Anyone who got 'braceleted for fruit' was obvious on the beach because they were wearing a distinctive colourful cotton bracelet. I was one of those foreign suckers and Jono appeared to be but only because I succumbed twice and gave him one of the bracelets. The 'scam' is these cute charismatic little khmer kids with very good english ask you to buy a bag of cut fruit from them and offer to make you a 'friendship bracelet for free'. The fruit is quite good but the scam is you pay them $2 US which is a bit much in these parts.

Despite being constantly hassled by hawkers selling bracelets, lobsters, chips, massages, manicures, sarongs etc etc etc, it was a relaxing few days and the water was very lovely and warm and didn't always have rubbish floating around... We also ate some really good barbecued seafood meals from a beach side restaurant called 'same same but different' - a common _expression here (for example used by little boys to explain why you should by their bracelets and not one from one of their other 50 friends...). We met quite a few other expats there including 4 who work at the Cambodia Daily newspaper which was interesting.

On one day we did a tour of Ream National Park with 2 of our new friends Lee and Sam. At the breakfast they give you before the tour we met 2 other Aussies, Leah and Jono. To find this funny, you would need to know that our Jono's middle name is Lee... (maybe you had to be there)!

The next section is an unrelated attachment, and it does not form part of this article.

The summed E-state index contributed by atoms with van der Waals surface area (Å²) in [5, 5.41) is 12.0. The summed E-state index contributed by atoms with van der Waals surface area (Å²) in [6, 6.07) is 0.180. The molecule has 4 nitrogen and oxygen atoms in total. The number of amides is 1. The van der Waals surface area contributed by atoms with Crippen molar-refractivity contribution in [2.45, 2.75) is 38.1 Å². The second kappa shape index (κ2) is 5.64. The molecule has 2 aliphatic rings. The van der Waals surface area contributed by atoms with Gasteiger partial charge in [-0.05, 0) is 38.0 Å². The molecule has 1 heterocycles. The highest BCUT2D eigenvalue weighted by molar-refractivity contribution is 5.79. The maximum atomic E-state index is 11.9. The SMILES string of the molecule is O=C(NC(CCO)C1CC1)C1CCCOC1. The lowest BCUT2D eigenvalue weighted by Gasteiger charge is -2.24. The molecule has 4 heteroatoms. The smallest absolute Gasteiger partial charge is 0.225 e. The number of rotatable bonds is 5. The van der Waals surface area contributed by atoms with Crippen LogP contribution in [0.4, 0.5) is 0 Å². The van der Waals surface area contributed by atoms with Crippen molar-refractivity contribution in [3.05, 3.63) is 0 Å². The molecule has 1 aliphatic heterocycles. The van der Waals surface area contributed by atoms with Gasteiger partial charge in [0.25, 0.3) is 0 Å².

The tour was good but nothing spectacular. The sign at the NP said there 'may have been sightings of leopards and tigers and to keep your eyed peeled to be the first to see them'. Unsurprisingly we didn't see any... We did sort of get invited to a Cambodian wedding though! Our tour guide made us promise to come to his wedding in a couple of months and thanked us in advance for our presents... we clarified that he did mean presents and not presence! He was very sweet but hmmm.... we'll see!

Despite our bungalow being rustic - but not in a good way - it had a lovely view and overall we had a good 4 days - and ended up BOOKING the air con bus back to Phnom Penh!

In other news I have 2 jobs! One volunteer with the Cambodia Defenders Project (human rights law, criminal defence law) and one teaching English a couple of hours a day. I have to seriously brush up on my grammar. I will write more about work next time.

Each email I will try to write some funny snippets about Cambodia:

- the most people I've seen so far on one moto is 4 adults and 1 child.

- 'petrol stations'for motos consist of plastic soft drink bottles full of petrol on the side of the road.

-because of the above... fortunately and surprisingly, very few Cambodians seem to smoke.

Friday, May 06, 2005


First 48 hours

I am sitting at my local internet cafe. I've been here nearly an hour so the sweat on my shirt has dried and now I'm quite cool. It's very tempting to stay for another hour. Intenet use is US$0.50 per hour so maybe I will.